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Sonic Innovations lays off 5% of its workers as part of restructuring

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Sonic Innovations Inc., a Salt Lake-based producer of digital hearing aids, announced Wednesday that it has laid off 5 percent of its work force, or about 30 people, as part of a recently completed restructuring.

Mike Halloran, Sonic's vice president and corporate controller, said Wednesday that all of the layoffs came in the company's Canadian and European operations.

Sonic employs about 600 people, with about 25 percent of them in the Salt Lake area.

The company said in a press release that the restructuring was designed "to rationalize manufacturing and distribution functions in Europe and Canada following nine acquisitions over the past two years."

Sonic said the moves have eliminated "manufacturing redundancies" and will result in a restructuring charge of about $1 million, or 5 cents per share, in the third quarter.

"While restructuring decisions are always painful, we are pleased that the integration of our acquisitions is complete," said Andy Raguskus, Sonic president and chief executive officer, in a prepared statement. "We expect to see the benefits of the cost reductions relating to the restructuring beginning in the fourth quarter 2003."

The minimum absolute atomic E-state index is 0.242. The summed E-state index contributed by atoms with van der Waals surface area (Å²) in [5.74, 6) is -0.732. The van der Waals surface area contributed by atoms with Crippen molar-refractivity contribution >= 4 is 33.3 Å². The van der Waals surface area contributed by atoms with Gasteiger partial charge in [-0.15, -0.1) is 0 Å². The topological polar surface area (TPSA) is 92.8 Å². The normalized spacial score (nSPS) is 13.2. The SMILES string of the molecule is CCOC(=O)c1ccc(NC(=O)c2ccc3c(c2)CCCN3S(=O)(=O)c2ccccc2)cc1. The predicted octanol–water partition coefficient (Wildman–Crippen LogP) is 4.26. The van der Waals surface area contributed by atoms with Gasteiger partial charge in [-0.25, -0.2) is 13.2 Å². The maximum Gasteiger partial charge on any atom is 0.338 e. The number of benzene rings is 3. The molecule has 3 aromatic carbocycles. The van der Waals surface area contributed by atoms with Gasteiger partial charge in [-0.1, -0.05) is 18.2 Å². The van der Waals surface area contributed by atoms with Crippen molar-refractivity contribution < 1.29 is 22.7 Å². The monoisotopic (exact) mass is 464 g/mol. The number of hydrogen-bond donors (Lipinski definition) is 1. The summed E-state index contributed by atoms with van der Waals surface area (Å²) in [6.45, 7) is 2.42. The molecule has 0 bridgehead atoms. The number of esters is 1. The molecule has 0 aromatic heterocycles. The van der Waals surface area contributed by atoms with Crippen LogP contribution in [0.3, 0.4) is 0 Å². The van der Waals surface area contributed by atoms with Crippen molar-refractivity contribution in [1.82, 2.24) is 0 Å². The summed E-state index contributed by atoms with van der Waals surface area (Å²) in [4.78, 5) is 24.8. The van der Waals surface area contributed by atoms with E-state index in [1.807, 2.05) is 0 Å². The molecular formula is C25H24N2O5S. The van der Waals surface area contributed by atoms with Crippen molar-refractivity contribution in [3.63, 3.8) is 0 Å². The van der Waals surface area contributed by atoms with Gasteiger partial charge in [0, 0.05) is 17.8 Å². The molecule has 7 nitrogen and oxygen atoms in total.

Halloran said the goal of the restructuring was to "improve profitability going forward." And while the company would be interested in further acquisitions if a good candidate came along, he said, Sonic is not currently targeting any additional purchases.

"I think we have our distribution network complete as of today," Halloran said.

"Now we're clearly focused on improving profitability and growing the sales line."

Sonic also announced Wednesday that it has hired Wayne Goebel as vice president of U.S. sales.

Goebel previously served as vice president of worldwide sales for Corneal Science Corp. after spending 25 years in sales and marketing leadership positions in medical device companies, including Bausch & Lomb.

Goebel replaces Michael Monahan, who resigned to pursue other interests, according to Sonic.

Halloran said Goebel should "continue to add on to the good things that Mike Monahan has done."

In July, Sonic reported a 26 percent increase in sales for its second quarter compared with the same period of 2002. Net sales for the quarter were $21.9 million, with net income of $164,000, or 1 cent per share.

Sonic Innovations stock fell 24 cents, or 3.8 percent, on Wednesday to close at $6.16 per share on Nasdaq. In the past year, the stock price has ranged from $1.94 to $6.41.

E-mail: gkratz@desnews.com